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When I came back from a little trip last week I found Elsie's3 letter telling me of Margie
Gund's4 illness. It makes me so sad for all of you that I can scarcely
write at all. In the happy time of our childhood you four sisters5 were all
like sisters to me, and when any misfortune happens to you it touches me closer than
the troubles of later friends, however dear. The bond between me and you and your
sisters is almost like a family tie. One doesn’t have to explain it, it is just
there, at the root of me, like the tie between
and Douglass7 and
myself. Since I got Elsie’s letter there is
an hour in the day, I think, when Margie’s illness and your anxiety and sadness does
not flash into my mind. I have worried a lot about Irene8 this past year. She was not at all well when I last saw her9 in Chicago10, when she helped me so much with Isabelle11. I am sure I would never have had the grit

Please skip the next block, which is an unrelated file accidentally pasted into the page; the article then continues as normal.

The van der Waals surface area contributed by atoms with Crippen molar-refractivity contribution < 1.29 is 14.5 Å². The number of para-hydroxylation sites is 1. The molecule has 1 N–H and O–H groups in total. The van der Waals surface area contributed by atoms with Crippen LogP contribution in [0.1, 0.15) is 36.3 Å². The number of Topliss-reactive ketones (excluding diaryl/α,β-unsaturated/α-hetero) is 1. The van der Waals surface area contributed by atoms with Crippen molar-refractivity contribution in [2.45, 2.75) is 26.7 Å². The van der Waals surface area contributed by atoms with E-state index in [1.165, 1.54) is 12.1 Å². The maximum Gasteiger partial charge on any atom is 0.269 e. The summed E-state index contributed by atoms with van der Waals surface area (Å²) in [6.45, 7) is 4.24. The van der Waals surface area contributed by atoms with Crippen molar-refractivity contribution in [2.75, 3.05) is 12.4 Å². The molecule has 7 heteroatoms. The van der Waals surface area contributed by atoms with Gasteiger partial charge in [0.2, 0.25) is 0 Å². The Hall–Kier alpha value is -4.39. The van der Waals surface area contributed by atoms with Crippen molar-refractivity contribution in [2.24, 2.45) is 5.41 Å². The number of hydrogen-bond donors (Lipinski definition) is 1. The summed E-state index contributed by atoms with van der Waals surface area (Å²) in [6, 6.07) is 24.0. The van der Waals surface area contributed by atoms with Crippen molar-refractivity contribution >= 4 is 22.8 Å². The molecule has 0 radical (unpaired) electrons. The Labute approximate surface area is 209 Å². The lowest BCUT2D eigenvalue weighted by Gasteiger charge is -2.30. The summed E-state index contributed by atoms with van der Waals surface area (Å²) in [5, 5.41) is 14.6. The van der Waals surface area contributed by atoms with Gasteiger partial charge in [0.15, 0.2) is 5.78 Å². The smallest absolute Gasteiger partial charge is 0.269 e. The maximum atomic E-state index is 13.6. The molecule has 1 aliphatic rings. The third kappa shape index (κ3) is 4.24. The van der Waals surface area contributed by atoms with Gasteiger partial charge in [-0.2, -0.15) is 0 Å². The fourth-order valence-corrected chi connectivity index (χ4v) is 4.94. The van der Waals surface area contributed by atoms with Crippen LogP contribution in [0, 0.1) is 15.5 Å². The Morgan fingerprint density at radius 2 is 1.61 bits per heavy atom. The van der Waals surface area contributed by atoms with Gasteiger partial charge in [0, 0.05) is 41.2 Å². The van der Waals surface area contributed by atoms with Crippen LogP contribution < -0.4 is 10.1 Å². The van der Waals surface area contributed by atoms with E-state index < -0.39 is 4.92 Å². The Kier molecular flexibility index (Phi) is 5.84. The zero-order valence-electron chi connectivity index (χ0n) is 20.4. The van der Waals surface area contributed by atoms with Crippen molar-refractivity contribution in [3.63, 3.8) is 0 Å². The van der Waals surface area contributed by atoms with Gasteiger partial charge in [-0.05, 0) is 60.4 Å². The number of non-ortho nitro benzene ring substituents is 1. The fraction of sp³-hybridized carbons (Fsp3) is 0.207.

to go to Italy12 if Irene had not encouraged
me so earnestly. She almost pushed me off with her two hands, and nothing on the
whole trip gave me more than the great box of lovely flowers from the three of you.
It was as if you were in the cabin with me when I
opened the box.
This has been the least successful summer I have ever spent on this island. The climate has been perfect, as always, and our little home and garden dear, but there has been illness and death among our friends here and I have not been well. Roscoe’s twins13 were the bright spot of the summer. They made me perfectly happy, and everyone here loved them.
Goodbye, dear friend of so many years. My heart is with you all, even more than it ever was before.Devotedly always Willie
I am going down to New York14 next week.